Document Type

Article

Department

Paediatrics and Child Health

Abstract

Background: Child health outcomes in the poor communities are largely affected by the non-availability of essential medicines at government health facilities and non-affordability of prescribed medicines at private retail pharmacies. This phenomenon largely defines health seeking behaviours and health service utilisation patterns of the families of the children.
Methods: Using observational visits, we examined the shelf-availability of medicines for children less than 5 years of age at a rural health centre and conducted focus group discussions with the mothers to explore the effects of non-availability and non-affordability of medicines. We also validated all information by interviewing the health care providers of the area.
Results: We found that erratic and insufficient supply of essential medicines at the government health facility and a limited purchasing power to buy medicines from a retail pharmacy, led to considerable 'financial burden' on the poor people, non-compliance with the treatment, health care seeking from informal health providers and healer shopping. This trend has a serious repercussion on the health seeking behaviours and of course the health outcomes, especially among children.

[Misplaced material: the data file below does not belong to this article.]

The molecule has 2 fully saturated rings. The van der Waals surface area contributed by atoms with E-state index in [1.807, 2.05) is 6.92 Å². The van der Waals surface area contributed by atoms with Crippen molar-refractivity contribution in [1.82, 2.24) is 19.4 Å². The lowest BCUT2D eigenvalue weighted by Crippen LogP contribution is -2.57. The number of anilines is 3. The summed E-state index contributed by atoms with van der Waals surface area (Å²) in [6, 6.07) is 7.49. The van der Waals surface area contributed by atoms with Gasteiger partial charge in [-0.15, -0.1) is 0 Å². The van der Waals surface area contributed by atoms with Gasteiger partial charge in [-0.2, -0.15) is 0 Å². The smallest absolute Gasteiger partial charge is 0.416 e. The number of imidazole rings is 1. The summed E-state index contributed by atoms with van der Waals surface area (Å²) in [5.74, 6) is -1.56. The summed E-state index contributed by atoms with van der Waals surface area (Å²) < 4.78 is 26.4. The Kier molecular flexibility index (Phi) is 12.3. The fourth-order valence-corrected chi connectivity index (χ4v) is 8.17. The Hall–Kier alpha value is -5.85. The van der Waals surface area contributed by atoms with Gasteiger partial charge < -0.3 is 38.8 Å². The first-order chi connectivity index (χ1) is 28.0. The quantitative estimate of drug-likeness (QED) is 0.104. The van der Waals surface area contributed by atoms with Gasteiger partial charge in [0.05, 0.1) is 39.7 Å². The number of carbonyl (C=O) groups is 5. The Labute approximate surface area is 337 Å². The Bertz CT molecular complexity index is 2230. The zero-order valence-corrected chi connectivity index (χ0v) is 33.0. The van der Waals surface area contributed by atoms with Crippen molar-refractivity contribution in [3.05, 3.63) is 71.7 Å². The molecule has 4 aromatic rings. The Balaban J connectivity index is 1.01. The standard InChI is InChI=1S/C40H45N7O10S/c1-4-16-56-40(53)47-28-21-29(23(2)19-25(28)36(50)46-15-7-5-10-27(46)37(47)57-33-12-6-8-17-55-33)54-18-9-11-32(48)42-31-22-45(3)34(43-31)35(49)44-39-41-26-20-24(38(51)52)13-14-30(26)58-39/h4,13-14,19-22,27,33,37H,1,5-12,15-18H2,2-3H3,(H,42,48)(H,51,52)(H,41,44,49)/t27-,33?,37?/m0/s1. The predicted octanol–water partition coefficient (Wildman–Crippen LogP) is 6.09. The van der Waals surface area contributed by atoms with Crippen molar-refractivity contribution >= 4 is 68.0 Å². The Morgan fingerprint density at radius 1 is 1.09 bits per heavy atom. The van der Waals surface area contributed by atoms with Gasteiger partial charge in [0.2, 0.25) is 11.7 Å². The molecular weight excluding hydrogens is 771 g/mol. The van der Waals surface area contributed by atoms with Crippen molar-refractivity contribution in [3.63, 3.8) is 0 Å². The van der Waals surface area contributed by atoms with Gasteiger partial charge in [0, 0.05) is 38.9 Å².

Conclusion: On the users' side, health education and health promotion campaign must be instituted to explain the adverse effects on child health ensure appropriate health care seeking behaviours. For the supply side, the health care authorities must ensure the availability of essential medicines for the children at the government facilities. Local community representatives must be involved in the matters related to medicines stock management at the facility.

Publication

Journal of Ayub Medical College

Included in

Pediatrics Commons

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